- The emphasis placed on particular credit products the lender deems relevant
- Institutional lag in updates and culture changes that occur in most well-established industries
- Implementation lag that leads to inconsistent application of new methods in different areas of a company
- Operator familiarity with the older method
If you aren’t sure which method is being used, it’s worthwhile to work on getting a great score under FICO 10 because its changes are likely to make people with high ratings score a little higher, but it also has features that make the score decline faster when a consumer has trouble making payments on time. As a result, it’s a good idea to use it as a baseline because it’s very likely that a score improvement under FICO 10 will improve your score using older methods as well.
How To Understand Your Score Under FICO 10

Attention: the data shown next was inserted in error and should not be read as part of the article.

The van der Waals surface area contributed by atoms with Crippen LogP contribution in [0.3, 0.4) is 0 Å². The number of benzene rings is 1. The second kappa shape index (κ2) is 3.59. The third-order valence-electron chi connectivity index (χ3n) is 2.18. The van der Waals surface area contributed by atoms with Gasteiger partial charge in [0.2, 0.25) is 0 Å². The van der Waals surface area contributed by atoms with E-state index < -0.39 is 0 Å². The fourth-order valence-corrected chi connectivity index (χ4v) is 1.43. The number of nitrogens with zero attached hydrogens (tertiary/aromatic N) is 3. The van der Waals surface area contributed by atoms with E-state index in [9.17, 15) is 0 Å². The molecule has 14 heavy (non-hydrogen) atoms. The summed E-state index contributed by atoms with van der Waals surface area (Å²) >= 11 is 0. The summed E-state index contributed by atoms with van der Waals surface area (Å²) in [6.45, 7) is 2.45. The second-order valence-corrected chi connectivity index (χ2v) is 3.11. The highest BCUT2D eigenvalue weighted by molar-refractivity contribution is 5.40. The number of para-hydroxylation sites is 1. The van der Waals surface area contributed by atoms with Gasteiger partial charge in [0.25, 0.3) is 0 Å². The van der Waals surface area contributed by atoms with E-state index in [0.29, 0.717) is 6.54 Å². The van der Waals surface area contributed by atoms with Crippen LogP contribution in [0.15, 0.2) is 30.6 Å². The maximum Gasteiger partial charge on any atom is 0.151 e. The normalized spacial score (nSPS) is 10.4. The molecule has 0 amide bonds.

Changes to FICO score calculations mean changes to the best practices for improving your score. The new calculation is fairly transparent in its weighting, which does at least make understanding the way behavior changes score a little easier. Here’s how things work under FICO 10:
- Payment history is responsible for 35% of your total score
- Credit utilization is another 30%
- The age of the credit is 15%
- Use of different credit types is up to 10%
- Frequency of credit inquiries is up to 10%
Those five factors rebalance the equation in the wake of changes to the data included when calculating a score after a recent legal decision that saw tax liens and judgments removed from the calculation. It’s estimated that those with good credit will probably see their score go up by about 20 points under the new system, and struggling consumers will probably see a dip of about 20 points. Most people will be somewhere in the middle, gaining or losing less than 20 points. It’s enough to cause some friction for those who are near cutoff points for credit, but not a drastic enough change to cause a large upset in the lending industry.